March 30th was to be my due date.  As I reflect on that day, I had expected a day filled with joy, a day where I’d hold my son, comfort him, bring him to my breast and give him the life within me.  I had expected to bring him home to a nursery and a family anticipating his arrival.  I had expected that I’d see his brothers hold him, playing peek-a-boo.   I expected to see a father wrestle with his young son and teach him to be a man as he grew.  And as C.S. Lewis said in the quote above, my motherhood is written off with Titus.  The expectations I had of this life with him will not happen.   Instead, he has gone to be in the loving embrace of his Father in Heaven and my arms are empty.

I know the truthfulness of God’s Word.  I know his promises.  Life has taken me on many difficult journeys that have rocked me to the core.  As a pastor’s wife, I expected to weather this well.  I think others may have expected that much of me too, but the truth is I’m weak.  I know that apart from God I can do nothing (John 15:5).   And, I can do all this through him who gives me strength (Philippians 4:13).  God is gently reminding me of who he is in this and drawing me closer to him like a hen draws her chicks under her wings. He is reminding me of his faithfulness even when I’m unfaithful (Psalm 36:5).  He is reminding me of his compassion towards me (Psalm 86:15).  He is reminding me that he is unchanging (Hebrews13:8).  He is reminding me of his kindness (Psalm 145:17).  I know I will not be better tomorrow or even the next day, but I also know I will come through this.  I know that one day, God will wipe every tear from my eyes and there will be no more.  In the meantime, I know that my Abba Father, my daddy, will carry me through these waves.  I will cling to my rock that doesn’t move.  His ways are perfect, and I will trust in Him.  I pray that in my sorrow, I can be a witness of God’s love to those around me.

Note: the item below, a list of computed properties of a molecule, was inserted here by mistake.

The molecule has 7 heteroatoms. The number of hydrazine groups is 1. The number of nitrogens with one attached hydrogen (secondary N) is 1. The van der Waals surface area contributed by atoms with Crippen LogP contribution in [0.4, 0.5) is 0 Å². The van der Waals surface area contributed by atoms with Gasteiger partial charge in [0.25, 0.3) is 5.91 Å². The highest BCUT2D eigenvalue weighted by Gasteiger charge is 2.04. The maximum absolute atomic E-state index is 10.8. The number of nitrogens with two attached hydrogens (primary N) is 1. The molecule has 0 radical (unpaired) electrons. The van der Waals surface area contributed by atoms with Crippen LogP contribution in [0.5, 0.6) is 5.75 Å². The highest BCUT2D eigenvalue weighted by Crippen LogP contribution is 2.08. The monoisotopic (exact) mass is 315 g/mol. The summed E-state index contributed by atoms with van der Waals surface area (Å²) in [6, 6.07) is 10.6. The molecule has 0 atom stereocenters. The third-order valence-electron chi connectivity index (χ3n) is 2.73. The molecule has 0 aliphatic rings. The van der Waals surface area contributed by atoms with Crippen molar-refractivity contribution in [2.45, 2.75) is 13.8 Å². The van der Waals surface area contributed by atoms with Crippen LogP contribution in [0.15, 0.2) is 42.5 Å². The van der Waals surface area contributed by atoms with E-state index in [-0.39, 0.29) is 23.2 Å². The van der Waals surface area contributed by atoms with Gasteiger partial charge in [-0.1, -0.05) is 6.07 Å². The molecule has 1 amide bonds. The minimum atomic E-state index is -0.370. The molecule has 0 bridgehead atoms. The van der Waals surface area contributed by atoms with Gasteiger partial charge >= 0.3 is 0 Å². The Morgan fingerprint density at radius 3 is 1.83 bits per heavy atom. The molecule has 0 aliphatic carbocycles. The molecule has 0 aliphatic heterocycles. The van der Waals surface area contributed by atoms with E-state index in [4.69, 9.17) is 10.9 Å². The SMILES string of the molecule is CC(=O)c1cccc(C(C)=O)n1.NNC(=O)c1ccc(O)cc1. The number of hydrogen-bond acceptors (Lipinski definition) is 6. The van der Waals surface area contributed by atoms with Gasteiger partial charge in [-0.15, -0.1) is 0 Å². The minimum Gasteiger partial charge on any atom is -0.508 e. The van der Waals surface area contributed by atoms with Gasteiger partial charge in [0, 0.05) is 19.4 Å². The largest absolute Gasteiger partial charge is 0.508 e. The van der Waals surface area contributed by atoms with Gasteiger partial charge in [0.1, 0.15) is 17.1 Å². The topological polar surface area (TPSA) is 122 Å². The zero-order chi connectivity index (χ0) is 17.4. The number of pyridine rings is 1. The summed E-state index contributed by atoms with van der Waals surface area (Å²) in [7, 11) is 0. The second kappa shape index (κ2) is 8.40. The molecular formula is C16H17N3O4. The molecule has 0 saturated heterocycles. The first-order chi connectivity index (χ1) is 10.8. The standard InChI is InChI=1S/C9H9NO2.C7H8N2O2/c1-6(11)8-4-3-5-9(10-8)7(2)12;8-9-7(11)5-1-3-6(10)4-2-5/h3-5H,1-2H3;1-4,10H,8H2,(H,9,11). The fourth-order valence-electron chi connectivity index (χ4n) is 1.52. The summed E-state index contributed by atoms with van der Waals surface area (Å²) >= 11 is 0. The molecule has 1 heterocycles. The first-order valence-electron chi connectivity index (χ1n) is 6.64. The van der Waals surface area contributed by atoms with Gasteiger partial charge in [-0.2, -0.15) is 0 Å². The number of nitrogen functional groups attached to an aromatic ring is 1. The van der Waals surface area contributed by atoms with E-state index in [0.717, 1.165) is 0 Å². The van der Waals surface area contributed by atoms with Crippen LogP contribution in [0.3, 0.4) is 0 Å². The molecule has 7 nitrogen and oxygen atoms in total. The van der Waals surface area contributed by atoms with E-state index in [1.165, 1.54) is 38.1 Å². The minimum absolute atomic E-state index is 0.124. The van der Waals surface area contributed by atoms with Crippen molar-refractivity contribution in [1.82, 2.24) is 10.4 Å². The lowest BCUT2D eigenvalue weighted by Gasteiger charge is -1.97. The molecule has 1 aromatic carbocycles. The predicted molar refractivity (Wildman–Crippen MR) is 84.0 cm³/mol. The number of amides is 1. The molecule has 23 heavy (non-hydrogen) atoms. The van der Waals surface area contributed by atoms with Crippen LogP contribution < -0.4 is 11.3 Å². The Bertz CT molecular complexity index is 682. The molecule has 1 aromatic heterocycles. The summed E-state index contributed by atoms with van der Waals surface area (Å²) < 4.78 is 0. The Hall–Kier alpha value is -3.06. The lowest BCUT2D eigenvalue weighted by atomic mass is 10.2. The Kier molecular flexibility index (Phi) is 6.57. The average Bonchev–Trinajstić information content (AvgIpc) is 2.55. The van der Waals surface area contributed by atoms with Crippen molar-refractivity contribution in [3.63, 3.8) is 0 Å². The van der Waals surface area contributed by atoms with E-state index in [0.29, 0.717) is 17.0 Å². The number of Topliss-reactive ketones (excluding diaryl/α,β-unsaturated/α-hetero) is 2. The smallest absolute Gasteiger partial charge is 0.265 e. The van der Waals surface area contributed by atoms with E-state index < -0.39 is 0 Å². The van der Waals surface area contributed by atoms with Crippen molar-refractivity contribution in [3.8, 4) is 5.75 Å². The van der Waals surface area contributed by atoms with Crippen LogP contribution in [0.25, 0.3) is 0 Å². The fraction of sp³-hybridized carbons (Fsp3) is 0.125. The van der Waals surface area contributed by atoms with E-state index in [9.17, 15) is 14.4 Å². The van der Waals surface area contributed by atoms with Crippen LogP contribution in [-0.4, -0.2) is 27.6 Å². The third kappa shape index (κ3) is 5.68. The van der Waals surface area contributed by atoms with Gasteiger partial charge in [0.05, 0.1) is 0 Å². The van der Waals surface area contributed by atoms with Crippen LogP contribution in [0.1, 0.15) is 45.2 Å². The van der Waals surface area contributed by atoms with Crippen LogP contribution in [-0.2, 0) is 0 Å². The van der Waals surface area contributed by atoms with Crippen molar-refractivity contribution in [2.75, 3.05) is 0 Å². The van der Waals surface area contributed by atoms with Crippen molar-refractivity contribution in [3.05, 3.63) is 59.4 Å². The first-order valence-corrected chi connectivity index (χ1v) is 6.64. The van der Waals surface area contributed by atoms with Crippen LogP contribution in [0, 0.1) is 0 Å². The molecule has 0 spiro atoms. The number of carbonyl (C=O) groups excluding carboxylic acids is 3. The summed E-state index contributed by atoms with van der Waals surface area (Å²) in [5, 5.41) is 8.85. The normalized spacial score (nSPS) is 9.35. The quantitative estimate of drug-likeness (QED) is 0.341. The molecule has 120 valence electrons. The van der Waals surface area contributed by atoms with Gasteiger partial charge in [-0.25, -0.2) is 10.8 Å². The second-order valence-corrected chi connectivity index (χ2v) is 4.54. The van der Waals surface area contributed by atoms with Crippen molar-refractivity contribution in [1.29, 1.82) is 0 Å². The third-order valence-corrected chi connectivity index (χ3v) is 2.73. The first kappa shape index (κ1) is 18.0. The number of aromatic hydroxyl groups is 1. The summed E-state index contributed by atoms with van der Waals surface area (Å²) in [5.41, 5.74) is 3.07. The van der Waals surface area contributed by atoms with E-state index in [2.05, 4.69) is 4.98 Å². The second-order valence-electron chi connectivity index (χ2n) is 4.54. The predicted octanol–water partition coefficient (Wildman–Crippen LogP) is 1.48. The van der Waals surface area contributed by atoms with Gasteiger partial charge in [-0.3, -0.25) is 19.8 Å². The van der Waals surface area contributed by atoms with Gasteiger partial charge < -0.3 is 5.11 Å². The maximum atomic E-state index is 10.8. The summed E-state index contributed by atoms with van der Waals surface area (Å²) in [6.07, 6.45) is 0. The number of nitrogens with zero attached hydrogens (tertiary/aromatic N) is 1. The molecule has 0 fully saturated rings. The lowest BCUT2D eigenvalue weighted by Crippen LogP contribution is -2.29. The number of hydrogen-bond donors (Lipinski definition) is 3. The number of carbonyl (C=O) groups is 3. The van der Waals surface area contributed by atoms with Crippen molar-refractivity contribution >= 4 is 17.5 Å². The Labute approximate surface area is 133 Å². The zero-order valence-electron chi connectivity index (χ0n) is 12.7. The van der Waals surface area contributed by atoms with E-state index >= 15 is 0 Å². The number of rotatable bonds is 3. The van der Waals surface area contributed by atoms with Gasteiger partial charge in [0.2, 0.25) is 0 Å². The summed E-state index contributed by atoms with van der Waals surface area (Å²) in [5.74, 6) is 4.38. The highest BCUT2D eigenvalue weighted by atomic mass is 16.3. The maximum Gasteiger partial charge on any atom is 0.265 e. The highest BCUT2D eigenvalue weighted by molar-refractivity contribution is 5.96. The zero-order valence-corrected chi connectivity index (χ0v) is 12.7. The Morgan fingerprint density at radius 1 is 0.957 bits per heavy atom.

*Photo by user, "Little Wild World" is licensed under a creative commons license.

Redeeming the Barnabas House

My family recently moved into the parsonage of the church where I'm on staff.  We don't hear the term, "parsonage" much anymore so I'll explain.  A parsonage is defined as a house owned by a church that is provided to a member of the clergy.  They are typically located next to the building where the church meets.

For the past few years, this particular parsonage was loaned to a para-church ministry as a sort of halfway house for families coming out of extremely difficult situations more commonly associated with Utah.  The residents were overwhelmed with life, had little understanding of property maintenance, and were afraid of outsiders who might have been equipped to help.  In the end, the old the parsonage didn't receive the care it needed.